The theme of learning seems to sew this issue together nicely.
Our cover story this month explores how long-established brands such as Aviva and Barclays have wised up to the fact that they need to attract more digital natives in order to grow their businesses and stay competitive. This has been a learning curve for these big firms, but they have realised that their offices and crucially where they are located – not to mention the provision of good coffee and agile working environments – offer them the chance to win over this generation of tech-savvy workers, as much as the salaries and benefits package they offer.
Above: HLW’s new Digital Garage for Aviva on Hoxton Square. Photo by Hufton + Crow.
To convey the message of the story we chose ultra-talented graphic artist Paul Pateman aka Pâté, who has designed this month’s cover. We were immediately taken with his bold and witty approach to illustration – which has drawn top class clientele such as Google, British Airways and The Washington Post – and knew it would be perfect to depict the two sides of this tale.
One of our OnSite stories this month looks at how another blue chip firm, in this case Deloitte, has moved from a traditional cellular environment to a fully flexible floorplate, with a good deal of design nous from architect Arney Fender Katsalidis. Pamela Buxton gets the lowdown on that project for us. Meanwhile Caroline Kamp discovers what exactly a grand piano is doing in a Mayfair office scheme…
Above: The Office Space in Town, Mayfair, by Peldon Rose and Sam Kopsch Studio. Photo by Matthew Beedle.
Inspiration strikes in the most unusual ways and nowhere is this more true than outdoor clothing company Berghaus. Its whizzy new workplace by Rock Townsend takes some of its design cues from everything from dry cleaners to rugged mountain terrain. And, though it might look like it’s carved out of the side of a volcano, this month’s civic project, the Jordanki concert hall in Poland, is actually achieved by some clever material trickery, in this case concrete mixed with red brick.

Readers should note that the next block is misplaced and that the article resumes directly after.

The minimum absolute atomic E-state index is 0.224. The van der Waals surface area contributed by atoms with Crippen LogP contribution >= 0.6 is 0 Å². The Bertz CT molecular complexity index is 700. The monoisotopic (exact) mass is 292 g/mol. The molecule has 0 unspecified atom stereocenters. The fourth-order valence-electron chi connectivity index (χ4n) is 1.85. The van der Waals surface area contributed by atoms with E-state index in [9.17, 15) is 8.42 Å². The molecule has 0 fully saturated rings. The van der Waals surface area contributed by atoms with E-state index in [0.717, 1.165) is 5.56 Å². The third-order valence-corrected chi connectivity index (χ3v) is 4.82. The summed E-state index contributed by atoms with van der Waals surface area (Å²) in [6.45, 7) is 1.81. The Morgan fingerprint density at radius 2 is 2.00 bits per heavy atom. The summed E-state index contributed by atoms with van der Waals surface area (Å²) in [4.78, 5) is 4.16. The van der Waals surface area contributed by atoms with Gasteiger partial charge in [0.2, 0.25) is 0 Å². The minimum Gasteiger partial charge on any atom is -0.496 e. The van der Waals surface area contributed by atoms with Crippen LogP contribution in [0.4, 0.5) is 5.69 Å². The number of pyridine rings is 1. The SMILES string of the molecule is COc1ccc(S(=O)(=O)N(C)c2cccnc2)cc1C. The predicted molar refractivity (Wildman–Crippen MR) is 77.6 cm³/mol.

This month also marks our annual education special. We take a look at a clutch of British universities including Bournemouth, Sheffield and Newcastle and how they are blurring the boundaries between what constitutes a university environment and a modern workplace. This section also features a play area designed by revered young architect Asif Khan and a design and technology department by Squire & Partners.
Above: The Diamond at the University of Sheffield by Twelve architects. Photo by Jack Hobhouse.
OnTopic for April looks at the creative placemaking at work in Croydon, including a new underground art gallery and a new creative director appointed for the borough. This is something OnOffice will be exploring further at a talk on the London stand of the MIPIM property exhibition in Cannes. From south London to the south of France, if you will.
April issue is out today.
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